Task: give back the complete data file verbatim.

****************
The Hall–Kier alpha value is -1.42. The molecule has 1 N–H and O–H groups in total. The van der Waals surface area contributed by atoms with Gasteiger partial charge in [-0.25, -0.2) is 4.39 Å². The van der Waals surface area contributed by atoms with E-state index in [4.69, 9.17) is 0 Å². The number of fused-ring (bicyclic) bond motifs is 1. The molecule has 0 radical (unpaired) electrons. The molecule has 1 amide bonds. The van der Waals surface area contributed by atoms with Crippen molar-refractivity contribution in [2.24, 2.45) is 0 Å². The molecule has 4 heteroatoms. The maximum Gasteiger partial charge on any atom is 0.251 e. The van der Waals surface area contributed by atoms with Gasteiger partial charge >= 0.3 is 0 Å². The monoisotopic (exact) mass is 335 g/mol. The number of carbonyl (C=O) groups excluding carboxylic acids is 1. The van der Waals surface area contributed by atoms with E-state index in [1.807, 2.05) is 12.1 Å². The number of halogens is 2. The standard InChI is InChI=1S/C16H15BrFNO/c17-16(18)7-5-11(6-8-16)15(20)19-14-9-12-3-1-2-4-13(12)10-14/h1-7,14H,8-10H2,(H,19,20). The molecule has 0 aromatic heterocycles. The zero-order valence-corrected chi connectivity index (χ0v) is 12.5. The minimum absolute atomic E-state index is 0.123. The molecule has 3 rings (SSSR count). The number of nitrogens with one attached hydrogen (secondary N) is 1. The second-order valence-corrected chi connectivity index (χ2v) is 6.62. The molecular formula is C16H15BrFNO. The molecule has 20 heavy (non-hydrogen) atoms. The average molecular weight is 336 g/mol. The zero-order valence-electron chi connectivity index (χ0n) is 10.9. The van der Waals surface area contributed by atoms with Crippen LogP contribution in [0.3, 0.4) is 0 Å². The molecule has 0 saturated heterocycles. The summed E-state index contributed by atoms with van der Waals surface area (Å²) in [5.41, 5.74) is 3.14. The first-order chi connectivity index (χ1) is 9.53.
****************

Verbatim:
The Hall–Kier alpha value is -1.42. The molecule has 1 N–H and O–H groups in total. The van der Waals surface area contributed by atoms with Gasteiger partial charge in [-0.25, -0.2) is 4.39 Å². The van der Waals surface area contributed by atoms with E-state index in [4.69, 9.17) is 0 Å². The number of fused-ring (bicyclic) bond motifs is 1. The molecule has 0 radical (unpaired) electrons. The molecule has 1 amide bonds. The van der Waals surface area contributed by atoms with Crippen molar-refractivity contribution in [2.24, 2.45) is 0 Å². The molecule has 4 heteroatoms. The maximum Gasteiger partial charge on any atom is 0.251 e. The van der Waals surface area contributed by atoms with Gasteiger partial charge >= 0.3 is 0 Å². The monoisotopic (exact) mass is 335 g/mol. The number of carbonyl (C=O) groups excluding carboxylic acids is 1. The van der Waals surface area contributed by atoms with E-state index in [1.807, 2.05) is 12.1 Å². The number of halogens is 2. The standard InChI is InChI=1S/C16H15BrFNO/c17-16(18)7-5-11(6-8-16)15(20)19-14-9-12-3-1-2-4-13(12)10-14/h1-7,14H,8-10H2,(H,19,20). The molecule has 0 aromatic heterocycles. The zero-order valence-corrected chi connectivity index (χ0v) is 12.5. The minimum absolute atomic E-state index is 0.123. The molecule has 3 rings (SSSR count). The number of nitrogens with one attached hydrogen (secondary N) is 1. The second-order valence-corrected chi connectivity index (χ2v) is 6.62. The molecular formula is C16H15BrFNO. The molecule has 20 heavy (non-hydrogen) atoms. The average molecular weight is 336 g/mol. The zero-order valence-electron chi connectivity index (χ0n) is 10.9. The van der Waals surface area contributed by atoms with Crippen LogP contribution in [0.3, 0.4) is 0 Å². The molecule has 0 saturated heterocycles. The summed E-state index contributed by atoms with van der Waals surface area (Å²) in [5.41, 5.74) is 3.14. The first-order chi connectivity index (χ1) is 9.53.